Historic Hickman House rehabilitation completed

Thursday, October 15, 2009 | 12:01 a.m. CDT; updated 12:07 a.m. CDT, Friday, October 16, 2009
Built in 1819, the Thomas Hickman House in New Franklin stands almost ready for public tours on Thursday. The house is one of Missouri's oldest intact brick houses and will open to the public on Saturday during the seventh annual Missouri Chestnut Roast.

COLUMBIA — An autumn wreath is the finishing touch on the front door of the Hickman House.

After a two-year rehabilitation project at the MU Horticulture and Agroforestry Research Center, the Hickman House is restored and will be dedicated at the seventh annual Missouri Chestnut Roast.

If you go

Dedication of Hickman House — 9 a.m.

Chestnut Roast — 10 a.m. to 4 p.m.

Location: MU Horticulture and Agroforestry Research Center in New Franklin

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But the rehabilitation process could give Ray Glendening, the research center's farm manager, another job title: detective. The mystery to be solved isn't where the house came from but how it looked in its beginnings in the early 1800s.

The windows have been given a modern look. Porches and doors have been added, and the house was painted white.

"We had to change all of these windows, but you see those bricks at the top, those were a good indicator of how big the original windows were," Glendening said.

In the 1930s, the windows were filled in and made smaller. Now, the windows are large, and the glass, dated by its warped texture, was salvaged from an 1870 courthouse in California, Mo.  

Thomas Hickman, the home's builder, arrived in the Boone County area in 1816 and owned a mercantile store in Old Franklin; the house showcases the luxury of a business owner in that era.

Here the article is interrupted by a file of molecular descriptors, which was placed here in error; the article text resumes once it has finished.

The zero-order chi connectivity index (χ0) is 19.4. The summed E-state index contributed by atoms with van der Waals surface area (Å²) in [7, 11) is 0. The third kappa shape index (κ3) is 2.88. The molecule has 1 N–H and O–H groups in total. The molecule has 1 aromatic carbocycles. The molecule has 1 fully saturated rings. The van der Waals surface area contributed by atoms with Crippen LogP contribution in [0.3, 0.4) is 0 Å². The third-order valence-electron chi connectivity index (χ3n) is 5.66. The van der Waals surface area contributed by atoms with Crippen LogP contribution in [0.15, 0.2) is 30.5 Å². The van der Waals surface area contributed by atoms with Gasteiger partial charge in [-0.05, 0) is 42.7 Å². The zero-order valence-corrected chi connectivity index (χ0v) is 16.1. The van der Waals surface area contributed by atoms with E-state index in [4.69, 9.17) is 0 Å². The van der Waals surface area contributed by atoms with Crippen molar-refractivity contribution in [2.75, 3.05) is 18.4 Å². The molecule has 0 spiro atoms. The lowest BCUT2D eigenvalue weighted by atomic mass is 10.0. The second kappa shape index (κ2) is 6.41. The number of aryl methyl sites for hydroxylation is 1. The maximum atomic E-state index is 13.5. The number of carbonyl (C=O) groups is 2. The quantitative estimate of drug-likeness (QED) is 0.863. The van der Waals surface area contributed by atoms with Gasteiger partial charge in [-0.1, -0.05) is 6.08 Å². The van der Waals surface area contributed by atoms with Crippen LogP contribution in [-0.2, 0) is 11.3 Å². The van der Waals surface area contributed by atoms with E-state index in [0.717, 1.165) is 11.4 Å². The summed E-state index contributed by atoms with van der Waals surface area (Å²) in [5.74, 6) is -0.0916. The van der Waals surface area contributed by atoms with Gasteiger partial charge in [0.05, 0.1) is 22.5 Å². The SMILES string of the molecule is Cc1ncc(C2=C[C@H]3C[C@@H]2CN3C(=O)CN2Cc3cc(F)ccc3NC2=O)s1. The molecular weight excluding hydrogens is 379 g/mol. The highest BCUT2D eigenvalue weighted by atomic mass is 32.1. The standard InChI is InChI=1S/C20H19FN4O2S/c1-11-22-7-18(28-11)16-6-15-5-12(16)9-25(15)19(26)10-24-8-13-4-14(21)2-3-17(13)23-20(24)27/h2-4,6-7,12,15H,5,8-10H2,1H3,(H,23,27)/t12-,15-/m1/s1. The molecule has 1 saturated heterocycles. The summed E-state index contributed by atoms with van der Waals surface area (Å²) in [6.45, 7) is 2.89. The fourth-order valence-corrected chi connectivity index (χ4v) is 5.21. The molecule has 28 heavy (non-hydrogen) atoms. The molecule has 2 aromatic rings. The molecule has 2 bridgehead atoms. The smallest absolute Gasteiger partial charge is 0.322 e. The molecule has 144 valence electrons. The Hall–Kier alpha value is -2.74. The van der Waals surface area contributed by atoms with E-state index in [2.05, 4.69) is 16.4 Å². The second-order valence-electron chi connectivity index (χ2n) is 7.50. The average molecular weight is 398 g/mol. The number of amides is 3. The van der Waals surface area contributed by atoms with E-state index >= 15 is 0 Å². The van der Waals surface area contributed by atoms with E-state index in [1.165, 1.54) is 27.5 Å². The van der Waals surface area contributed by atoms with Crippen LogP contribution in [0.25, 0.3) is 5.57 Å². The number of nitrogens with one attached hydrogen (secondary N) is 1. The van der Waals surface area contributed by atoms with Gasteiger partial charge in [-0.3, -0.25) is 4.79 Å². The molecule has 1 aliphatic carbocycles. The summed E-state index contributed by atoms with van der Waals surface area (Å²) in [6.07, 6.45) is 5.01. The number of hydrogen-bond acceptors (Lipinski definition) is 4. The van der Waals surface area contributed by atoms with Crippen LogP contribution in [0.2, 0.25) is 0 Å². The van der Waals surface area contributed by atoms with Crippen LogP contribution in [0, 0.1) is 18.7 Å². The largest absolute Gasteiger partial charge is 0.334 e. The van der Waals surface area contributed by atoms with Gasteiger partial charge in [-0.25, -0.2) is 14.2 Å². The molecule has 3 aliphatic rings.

A new-house smell of fresh paint and lingering sawdust greets visitors at the door. But unlike new homes, this four-room house has nearly 200 years of history in its walls.

"These doors were like a jigsaw puzzle to put in, the locks needed to be matched up and this attic door was something else to figure out, " said Gary Dorr, manager of Five Oaks Associates, which was the contractor for the rehab project.

The attic door held its own mystery. It locked from the outside only, leaving any inhabitants, including the Hickman's nine slaves, locked inside.

In the dining room, a glass window placed in the floor showcases two logs.

"These logs are the original foundation of this house; there is even some bark left on them," Glendening said, pointing out the ax marks down the log.

Cords plugged into power tools litter the hardwood floors, which are a mixture of walnut, elm and ash trees.

Walnut makes up the frame of the home, something Dorr said was a "rare" choice in homebuilding. The wood is more expensive, but it also is dense, making it resistant to bugs and water retention.

The Hickman House was put on the National Register of Historic Places in July 2006 and is one of the state's oldest intact brick houses.

"It's a good thing we started when we did because it was going pretty fast," Glendening said.

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